lect03 - MATHcfw_3/M2510 Optimisation 34 Friday, 30...

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MATH { 3/M } 2510 Optimisation 34 Friday, 30 January, 2009 Lecture 3 Lecturer: Aram W. Harrow Farkas’ Lemma and strong LP duality 3.1 Using reductions between LPs to extend Farkas’ Lemma Yesterday we saw how different forms of linear programs could be reduced to one another. Today, we will use these reductions to extend Farkas’s Lemma and derive other strong alternatives (i.e. either A is feasible or B is, but not both). Theorem 3.1. Fix A R m × n and b R m . Then Ax b is infeasible iff z such that z T b < 0 , A T z = 0 and z 0 . Proof. ( ) Suppose Ax b is infeasible. Then the set C := { y R m : x R n s.t. y Ax } is convex (proof: directly check the definition of convexity) and b 6∈ C . Thus the separating hyperplane theorem tells us that there exists z R m such that z T b < min y C z T y = min x R n ,y Ax z T y = min x R n ,s R m + z T ( Ax + s ) = min x R n z T Ax + min s R m + z T s In the second line, we have used the fact that y Ax is equivalent to s 0 , Ax + s = y . To analyse the minimisations in the last line, note the first equals -∞ unless z T A = 0 and the second equals -∞ unless z 0. However, they are lower-bounded by z T b , and so it follows that A T z = 0, z 0 and both minimisations equal zero. Thus z T b < 0, A T z = 0 and z 0, as desired. ( ) This is the easy direction. We will prove it by contradiction. Suppose there exists x and z with Ax b , z T b < 0, A T z = 0 and z 0. Then 0 > z T b z T Ax = 0 , where the uses the fact that z 0 and b Ax . This is a contradiction, so our assumption that a feasible x existed must have been false. We say that z is a witness to the infeasibility of Ax b . (Were an x to exist, we could equally well say that it is a witness to the infeasibility of z T b < 0, A T z = 0 and z 0.) What about a slightly more complicated system of constraints? In addition to constraining Ax b we will also demand that x 0. Since x 0 is equivalent to ( - I ) x 0, we can express both conditions together as ± A - I ² x ± b 0 ² . Applying Thm. 3.1, we find that there exists z R m , w R m such that 0 > ± z w ² T ± b 0 ² = ( z w ) · ± b 0 ² = z T b = b T z, Next ± z w ² 0, meaning that both z 0 and w 0. And 0 = ± A - I ² T ± z w ² = ( A T - I ) · ± z w ² = A T z - w, 1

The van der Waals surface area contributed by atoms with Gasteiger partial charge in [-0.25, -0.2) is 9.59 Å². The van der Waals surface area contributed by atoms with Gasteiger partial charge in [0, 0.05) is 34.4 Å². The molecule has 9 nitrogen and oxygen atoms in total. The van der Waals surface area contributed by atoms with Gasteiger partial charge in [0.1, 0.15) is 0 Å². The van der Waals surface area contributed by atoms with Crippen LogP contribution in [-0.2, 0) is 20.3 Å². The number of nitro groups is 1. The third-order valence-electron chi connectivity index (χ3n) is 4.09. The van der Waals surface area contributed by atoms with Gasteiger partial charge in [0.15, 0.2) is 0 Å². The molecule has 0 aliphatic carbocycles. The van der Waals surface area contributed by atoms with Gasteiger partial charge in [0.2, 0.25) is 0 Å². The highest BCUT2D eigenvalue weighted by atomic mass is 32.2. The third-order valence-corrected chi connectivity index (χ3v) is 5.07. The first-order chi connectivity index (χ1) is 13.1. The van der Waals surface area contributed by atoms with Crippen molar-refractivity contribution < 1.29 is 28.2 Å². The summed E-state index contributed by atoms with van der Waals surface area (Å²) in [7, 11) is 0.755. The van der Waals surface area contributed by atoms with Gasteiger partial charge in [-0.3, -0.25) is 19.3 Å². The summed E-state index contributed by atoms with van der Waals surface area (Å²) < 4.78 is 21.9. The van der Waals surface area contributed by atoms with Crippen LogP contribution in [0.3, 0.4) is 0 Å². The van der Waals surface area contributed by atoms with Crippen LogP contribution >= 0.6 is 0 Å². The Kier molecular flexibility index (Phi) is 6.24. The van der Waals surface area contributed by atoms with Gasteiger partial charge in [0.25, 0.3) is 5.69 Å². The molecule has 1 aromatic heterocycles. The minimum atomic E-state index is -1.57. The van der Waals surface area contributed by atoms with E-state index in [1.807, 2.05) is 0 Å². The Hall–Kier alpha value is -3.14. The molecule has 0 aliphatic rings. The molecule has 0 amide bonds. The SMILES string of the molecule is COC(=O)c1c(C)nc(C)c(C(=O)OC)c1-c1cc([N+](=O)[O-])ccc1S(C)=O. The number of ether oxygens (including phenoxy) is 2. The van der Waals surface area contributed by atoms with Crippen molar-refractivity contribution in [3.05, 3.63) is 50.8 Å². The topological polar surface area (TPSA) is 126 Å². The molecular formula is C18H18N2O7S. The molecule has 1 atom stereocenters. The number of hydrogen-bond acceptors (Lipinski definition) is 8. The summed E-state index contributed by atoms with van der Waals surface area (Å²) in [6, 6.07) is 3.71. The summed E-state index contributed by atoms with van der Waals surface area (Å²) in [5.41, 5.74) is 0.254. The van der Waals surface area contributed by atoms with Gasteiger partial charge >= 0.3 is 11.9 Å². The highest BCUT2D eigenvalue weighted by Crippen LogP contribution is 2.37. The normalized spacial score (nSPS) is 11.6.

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meaning that w = A T z . Putting this together, we find we can eliminate w and are left with the constraints b T z < 0 z 0 A T z 0 (3.1) We have proven one direction of Theorem 3.2. Fix A R m × n and b R m . Then Ax b, x 0 is infeasible iff z R m such that z T b < 0 , A T z 0 and z 0 . An alternate proof of Thm. 3.2 is to follow the proof of Thm. 3.1 until the step where we minimise over x . Then instead of minimising z T Ax over x R n , we are minimising z T Ax over x 0. In the former case, we need to have z T A = 0 to avoid obtaining -∞ from the minimisation; in the latter, we merely need z T A
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lect03 - MATHcfw_3/M2510 Optimisation 34 Friday, 30...

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